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Artist/director Steve McQueen’s second feature (following 2008’s Hunger), follows the unravelling New York existence of sex addict Brandon (Michael Fassbender). Living alone, he (seemingly) happily picks up girls in bars, orders prostitutes like takeout and masturbates in the work loos after watching porn on his computer. It’s a tad compulsive, but his outward charm and ability to just about hold it together is keeping people fooled.
Then, his volatile, attention-seeking sister Sissy (Carey Mulligan) turns up to stay in his apartment, and things slowly fall apart.
Continue reading “LFF review: Shame”
The 55th BFI London Film Festival opens tonight!
Oh. Fernando Meirelles. This is no City of God. This isn’t even Love Actually.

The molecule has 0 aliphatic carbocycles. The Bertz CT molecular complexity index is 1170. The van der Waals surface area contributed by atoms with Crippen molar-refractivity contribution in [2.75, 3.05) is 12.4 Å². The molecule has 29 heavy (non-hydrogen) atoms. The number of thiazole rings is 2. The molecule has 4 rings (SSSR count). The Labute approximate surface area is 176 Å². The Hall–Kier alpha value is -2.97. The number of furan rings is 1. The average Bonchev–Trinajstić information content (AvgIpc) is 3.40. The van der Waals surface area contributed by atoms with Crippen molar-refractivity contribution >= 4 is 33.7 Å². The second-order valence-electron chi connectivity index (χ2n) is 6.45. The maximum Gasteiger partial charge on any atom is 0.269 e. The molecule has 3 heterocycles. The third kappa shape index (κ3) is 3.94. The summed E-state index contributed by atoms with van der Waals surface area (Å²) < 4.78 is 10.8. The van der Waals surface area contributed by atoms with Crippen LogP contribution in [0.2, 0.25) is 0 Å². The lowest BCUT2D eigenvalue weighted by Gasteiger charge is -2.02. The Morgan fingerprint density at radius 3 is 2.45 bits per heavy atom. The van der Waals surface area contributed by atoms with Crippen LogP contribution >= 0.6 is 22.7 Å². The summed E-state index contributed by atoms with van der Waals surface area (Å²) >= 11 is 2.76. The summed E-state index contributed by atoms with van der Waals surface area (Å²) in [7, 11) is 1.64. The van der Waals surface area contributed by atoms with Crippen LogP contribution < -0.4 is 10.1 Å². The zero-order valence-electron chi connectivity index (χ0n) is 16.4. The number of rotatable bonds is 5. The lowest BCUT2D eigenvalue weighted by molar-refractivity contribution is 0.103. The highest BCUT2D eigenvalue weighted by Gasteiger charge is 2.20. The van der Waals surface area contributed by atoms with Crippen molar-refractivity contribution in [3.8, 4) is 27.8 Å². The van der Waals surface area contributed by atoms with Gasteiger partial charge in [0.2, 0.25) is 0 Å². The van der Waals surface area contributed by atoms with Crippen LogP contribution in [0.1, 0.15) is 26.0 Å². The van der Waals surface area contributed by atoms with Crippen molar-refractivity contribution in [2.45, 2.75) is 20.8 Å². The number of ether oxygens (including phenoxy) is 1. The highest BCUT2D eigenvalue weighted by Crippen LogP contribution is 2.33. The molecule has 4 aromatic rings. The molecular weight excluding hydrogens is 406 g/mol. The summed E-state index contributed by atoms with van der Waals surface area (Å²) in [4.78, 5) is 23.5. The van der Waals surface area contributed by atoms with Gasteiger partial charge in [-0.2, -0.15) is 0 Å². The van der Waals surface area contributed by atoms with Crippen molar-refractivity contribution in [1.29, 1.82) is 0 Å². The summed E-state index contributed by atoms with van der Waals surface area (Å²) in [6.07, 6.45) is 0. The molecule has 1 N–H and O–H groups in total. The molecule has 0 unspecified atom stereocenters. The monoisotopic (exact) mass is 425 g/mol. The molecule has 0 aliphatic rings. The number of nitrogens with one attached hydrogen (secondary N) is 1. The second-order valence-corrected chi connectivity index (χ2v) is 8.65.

Continue reading “LFF opens with Fernando Meirelles’ 360”
Darren Aronofsky‘s Black Swan will screen tonight at the London Film Festival’s Jameson Gala. Starring Natalie Portman, Vincent Cassel, Mila Kunis and Winona Ryder, this drama/horror is set in the physically and mentally demanding world of New York ballet.
Never thought that a film about ballet would have you on the edge of your seat? Think again. It’s less about ballet than about perfectionism, competition and control – the last word comes up again and again. Nina (Portman) is too controlled a dancer, says her over-attentive director, Tomas (Cassel), but, in fact, she is losing control of everything in her life.
Continue reading “LFF Preview: Black Swan”